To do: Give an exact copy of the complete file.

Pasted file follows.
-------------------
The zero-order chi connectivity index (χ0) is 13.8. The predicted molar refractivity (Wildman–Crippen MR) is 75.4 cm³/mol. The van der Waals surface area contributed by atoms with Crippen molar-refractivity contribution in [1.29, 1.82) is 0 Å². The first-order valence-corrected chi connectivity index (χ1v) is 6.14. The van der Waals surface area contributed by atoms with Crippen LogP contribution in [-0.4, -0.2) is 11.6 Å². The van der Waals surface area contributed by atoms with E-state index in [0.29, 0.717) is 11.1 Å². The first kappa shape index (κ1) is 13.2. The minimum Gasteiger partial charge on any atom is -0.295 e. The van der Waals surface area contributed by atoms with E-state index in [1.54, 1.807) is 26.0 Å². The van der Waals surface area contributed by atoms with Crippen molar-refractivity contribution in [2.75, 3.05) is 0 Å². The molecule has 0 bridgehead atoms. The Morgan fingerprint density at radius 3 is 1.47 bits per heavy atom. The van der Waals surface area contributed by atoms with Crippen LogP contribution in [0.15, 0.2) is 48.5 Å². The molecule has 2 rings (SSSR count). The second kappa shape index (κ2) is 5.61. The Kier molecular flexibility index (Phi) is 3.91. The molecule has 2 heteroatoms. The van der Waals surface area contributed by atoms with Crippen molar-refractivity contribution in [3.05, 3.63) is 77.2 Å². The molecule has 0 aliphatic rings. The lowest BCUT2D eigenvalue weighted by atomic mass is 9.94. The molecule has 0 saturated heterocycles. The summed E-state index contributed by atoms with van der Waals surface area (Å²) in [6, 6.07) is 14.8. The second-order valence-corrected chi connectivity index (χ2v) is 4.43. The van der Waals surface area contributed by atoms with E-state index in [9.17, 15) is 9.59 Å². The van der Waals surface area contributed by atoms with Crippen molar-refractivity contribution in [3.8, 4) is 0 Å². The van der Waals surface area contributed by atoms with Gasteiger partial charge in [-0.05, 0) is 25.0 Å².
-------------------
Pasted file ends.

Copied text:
The zero-order chi connectivity index (χ0) is 13.8. The predicted molar refractivity (Wildman–Crippen MR) is 75.4 cm³/mol. The van der Waals surface area contributed by atoms with Crippen molar-refractivity contribution in [1.29, 1.82) is 0 Å². The first-order valence-corrected chi connectivity index (χ1v) is 6.14. The van der Waals surface area contributed by atoms with Crippen LogP contribution in [-0.4, -0.2) is 11.6 Å². The van der Waals surface area contributed by atoms with E-state index in [0.29, 0.717) is 11.1 Å². The first kappa shape index (κ1) is 13.2. The minimum Gasteiger partial charge on any atom is -0.295 e. The van der Waals surface area contributed by atoms with E-state index in [1.54, 1.807) is 26.0 Å². The van der Waals surface area contributed by atoms with Crippen molar-refractivity contribution in [2.75, 3.05) is 0 Å². The molecule has 0 bridgehead atoms. The Morgan fingerprint density at radius 3 is 1.47 bits per heavy atom. The van der Waals surface area contributed by atoms with Crippen LogP contribution in [0.15, 0.2) is 48.5 Å². The molecule has 2 rings (SSSR count). The second kappa shape index (κ2) is 5.61. The Kier molecular flexibility index (Phi) is 3.91. The molecule has 2 heteroatoms. The van der Waals surface area contributed by atoms with Crippen molar-refractivity contribution in [3.05, 3.63) is 77.2 Å². The molecule has 0 aliphatic rings. The lowest BCUT2D eigenvalue weighted by atomic mass is 9.94. The molecule has 0 saturated heterocycles. The summed E-state index contributed by atoms with van der Waals surface area (Å²) in [6, 6.07) is 14.8. The second-order valence-corrected chi connectivity index (χ2v) is 4.43. The van der Waals surface area contributed by atoms with E-state index in [9.17, 15) is 9.59 Å². The van der Waals surface area contributed by atoms with Crippen molar-refractivity contribution in [3.8, 4) is 0 Å². The van der Waals surface area contributed by atoms with Gasteiger partial charge in [-0.05, 0) is 25.0 Å².